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In 1900, Naomi Murdoch deserted her small-town family to go on the stage. Some ten years later, daughter Lily invites Naomi back to see her in the Riverdale high school play. Her arrival sets the whole town abuzz, wakes up old conflicts, and sets off new emotional storms. Written by
Rod Crawford <firstname.lastname@example.org>
All I Want for Christmas is Stanwyck, Stanwyck, Stanwyck......
Barbar Stanwyck, Maureen O'Sullivan, Richard Carlson and Lyle Bettger make up the leading cast in this Ross Hunter-produced and Douglas Sirk-directed film. Stanwyck goes back home to her small town and the family she left behind, after receiving a letter from her oldest daughter, who's starring in a school play and graduating from high school, and who asked her to attend. Stanwyck is an stage actress, but hasn't found much success, and when she hits the small town, gossip flies. Her son just happens to be fishing buddies and best friends with Lyle Bettger, a guy who had an affair with Barbara, before she up and left. And, Miss O'Sullivan is on hand as a love interest for Richard, even though Barbara's new presence puts a fly in their plans. Does he still love Barbara? Does Barbara still love Richard? And, Lyle Bettger is all upset with Barbara for leaving him. That pretty much sets up another melodramatic story, courtesy of Hunter and Sirk.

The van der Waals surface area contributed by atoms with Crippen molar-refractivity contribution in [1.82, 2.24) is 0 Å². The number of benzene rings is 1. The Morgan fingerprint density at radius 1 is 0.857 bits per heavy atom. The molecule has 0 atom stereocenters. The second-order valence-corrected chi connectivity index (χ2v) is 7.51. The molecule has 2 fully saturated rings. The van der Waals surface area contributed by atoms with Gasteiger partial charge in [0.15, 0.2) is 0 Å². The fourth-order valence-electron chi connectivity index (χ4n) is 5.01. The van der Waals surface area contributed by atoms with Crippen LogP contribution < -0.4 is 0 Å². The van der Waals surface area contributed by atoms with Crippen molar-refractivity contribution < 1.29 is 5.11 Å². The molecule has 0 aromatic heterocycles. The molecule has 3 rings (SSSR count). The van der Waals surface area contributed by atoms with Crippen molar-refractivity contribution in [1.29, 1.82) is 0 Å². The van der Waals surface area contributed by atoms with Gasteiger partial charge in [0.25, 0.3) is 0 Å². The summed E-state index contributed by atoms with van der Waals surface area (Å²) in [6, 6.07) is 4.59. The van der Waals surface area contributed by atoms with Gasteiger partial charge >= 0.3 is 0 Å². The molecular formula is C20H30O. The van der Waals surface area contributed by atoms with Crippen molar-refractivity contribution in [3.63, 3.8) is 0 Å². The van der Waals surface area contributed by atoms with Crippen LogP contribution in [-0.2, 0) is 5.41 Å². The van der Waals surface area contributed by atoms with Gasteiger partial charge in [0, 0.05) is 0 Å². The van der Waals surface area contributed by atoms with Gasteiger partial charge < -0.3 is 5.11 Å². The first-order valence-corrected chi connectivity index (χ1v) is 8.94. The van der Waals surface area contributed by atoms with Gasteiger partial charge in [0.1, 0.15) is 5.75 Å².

The only critique or negative thing I have about it, is that it takes itself too seriously too early in the picture and gets really melodramatic really fast, instead of easing into the melodrama, and the dramatic events evolving and complicating their lives. The not-so-subtle score also adds to the dramatics. Bettger and Carlson seem to be overacting, especially Carlson, who appears to be uncomfortable in this movie. (In other words, they and the movie seem to be overdoing it a bit.) But, as we get to the second half and more complications ensue, this begins to find its heart and the dialogue is a lot more believable and realistic. Carlson and Bettger appear to have settled into their roles. Stanwyck is always great, as usual. The only other question is why did Richard Carlson get this role, instead of someone like George Brent or a more charismatic leading actor? But on the whole, you will definitely enjoy this film and be glad you've discovered this unknown melodrama. It can be found on a new Barbara Stanwyck DVD collection out in 2010. I could watch it again right now, and this cold weather makes me want to snuggle in for a nice quiet Saturday afternoon with Barbara Stanwyck. Who could ask for anything more?
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